Indicating that the message had been received, Mataʻafa nervously stated that she wanted to clarify “misrepresentations” in the media. Her government had struck a bilateral agreement with Wang, but had not signed up to the Chinese regional framework because “you cannot have a regional agreement when the region hasn’t met to discuss it.”

Mataʻafa’s comments gave the lie to the gloating over the failure of the Chinese regional framework in Washington and Canberra. While the region-wide deal was not accepted, at least five of those who met with Wang signed bilateral agreements with the Chinese delegation, including Samoa, Tonga, Fiji, the Solomon Islands and Kiribati.

The Chinese state-owned Global Times claimed that Wang brokered “52 cooperation pacts, covering 15 domains including those under the Belt and Road Initiative, climate change responding, the pandemic, green development, health, trade and tourism.”

Many of the Pacific states essentially appear to be hedging their bets. Fiji, before signing deals with Wang, agreed to join the US-led Indo-Pacific Economic Framework. Samoa struck an Economic & Technical Cooperation Agreement with China several days before accepting an eight-year partnership with Australia, ostensibly focused on “social and humanitarian” issues.

The duelling bilateral deals continue to be accompanied by US-led threats. On Tuesday, US President Joe Biden and New Zealand Prime Minister Jacinda Ardern issued a statement, clearly directed against China, which warned that a “persistent military presence in the Pacific by a state that does not share our values or security interests would fundamentally alter the strategic balance of the region.”

The US and its regional deputy sheriffs in the region, Australia and New Zealand, are engaged in what is sometimes described as “projection.” They are ascribing to China what Washington and its junior partners have carried out for years: a vast military build-up throughout the Indo-Pacific, in preparation for war with China. This “pivot to Asia” was initiated under the Obama administration, in which Biden was vice president, and is being taken to a new level under the current US government.

Giving voice to this perspective, the Sydney Morning Herald’s international editor Peter Hartcher wrote a column last week, pointing to the strategic issues at stake in the Pacific contest. As a fervent supporter of the US and Australian military-intelligence establishments, Hartcher framed his comment as a warning about China’s regional aspirations, but the areas of concern he outlined are all central to Washington’s strategy in the region.

The Pacific was of importance because of “the enormous, semi-tapped resources, fish stocks and seabed resources and minerals’ controlled by the Pacific islands nations as the owners of their far-flung exclusive economic zones,” Hartcher wrote, citing fellow war hawk Professor Rory Medcalf.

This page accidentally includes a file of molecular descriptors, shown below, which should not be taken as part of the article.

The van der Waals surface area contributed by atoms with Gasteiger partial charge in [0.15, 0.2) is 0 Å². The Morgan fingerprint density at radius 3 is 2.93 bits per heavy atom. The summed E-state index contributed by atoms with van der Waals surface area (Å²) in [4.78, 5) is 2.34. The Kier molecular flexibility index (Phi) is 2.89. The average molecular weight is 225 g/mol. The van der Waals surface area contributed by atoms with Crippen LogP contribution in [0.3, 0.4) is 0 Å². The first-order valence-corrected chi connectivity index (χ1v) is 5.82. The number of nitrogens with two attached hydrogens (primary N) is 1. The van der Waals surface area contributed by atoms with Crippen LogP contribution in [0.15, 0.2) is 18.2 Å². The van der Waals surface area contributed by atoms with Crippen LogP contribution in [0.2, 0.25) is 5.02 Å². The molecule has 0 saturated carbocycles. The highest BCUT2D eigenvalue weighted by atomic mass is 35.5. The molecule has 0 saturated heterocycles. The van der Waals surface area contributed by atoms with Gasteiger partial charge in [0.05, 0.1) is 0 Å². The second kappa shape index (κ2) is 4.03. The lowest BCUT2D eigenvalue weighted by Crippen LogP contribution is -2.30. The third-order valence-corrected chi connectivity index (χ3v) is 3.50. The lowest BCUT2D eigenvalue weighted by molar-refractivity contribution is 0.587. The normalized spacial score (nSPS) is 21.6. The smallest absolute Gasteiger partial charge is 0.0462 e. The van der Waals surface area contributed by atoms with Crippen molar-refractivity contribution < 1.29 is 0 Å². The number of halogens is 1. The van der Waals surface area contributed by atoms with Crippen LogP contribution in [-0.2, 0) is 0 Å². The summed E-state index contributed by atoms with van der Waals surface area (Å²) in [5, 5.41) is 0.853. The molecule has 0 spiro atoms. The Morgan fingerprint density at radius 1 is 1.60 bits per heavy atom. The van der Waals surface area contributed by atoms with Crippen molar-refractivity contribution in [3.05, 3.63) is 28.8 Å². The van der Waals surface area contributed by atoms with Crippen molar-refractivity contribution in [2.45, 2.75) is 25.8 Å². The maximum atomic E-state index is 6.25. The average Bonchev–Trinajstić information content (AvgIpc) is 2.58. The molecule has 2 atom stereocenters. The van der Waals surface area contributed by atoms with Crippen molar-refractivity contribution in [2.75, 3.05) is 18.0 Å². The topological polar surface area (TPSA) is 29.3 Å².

Hartcher wrote that the Pacific was also strategically critical. “By establishing persistent military access to the Pacific islands nations that sit amid vital shipping lanes, China would acquire the ability to put its boot on Australia’s trade and military lifelines to the US and Asia,” he stated. The columnist went on to reference the crucial role of the Pacific theatre in World War II.

There is no evidence that China has plans for such military facilities. The US, however, has significant installations in the region, including a massive naval base in Guam.

Again, what Hartcher was outlining was more applicable to the US and its allies, than to China. The Pentagon and associated think-tanks have repeatedly sketched out plans for an air-sea battle directed against China. Cutting off Chinese access to shipping lanes in the Pacific would play a key role in such a scenario, starving the Chinese mainland, as it was subjected to a US bombardment.

The Labor government is pressing ahead with this broader war offensive. It is currently hosting staffers from the US Senate Committee on Foreign Relations. They are reportedly discussing the details of Australia’s plans to acquire a fleet of nuclear-powered submarines. That military outlay is one component of AUKUS, a pact with the US and Britain, explicitly aimed at preparing for conflict in the Indo-Pacific.

Tomorrow, Wong and Albanese are visiting Indonesia. When AUKUS was announced last September, the Indonesian government publicly warned against it as the potential source of a regional arms race that would jeopardise south-east Asia’s status as a nuclear weapons-free zone.

Wong and Albanese will no doubt seek to batter down these concerns, as they continue to fulfill the marching orders they were given by the Biden administration at the Quad.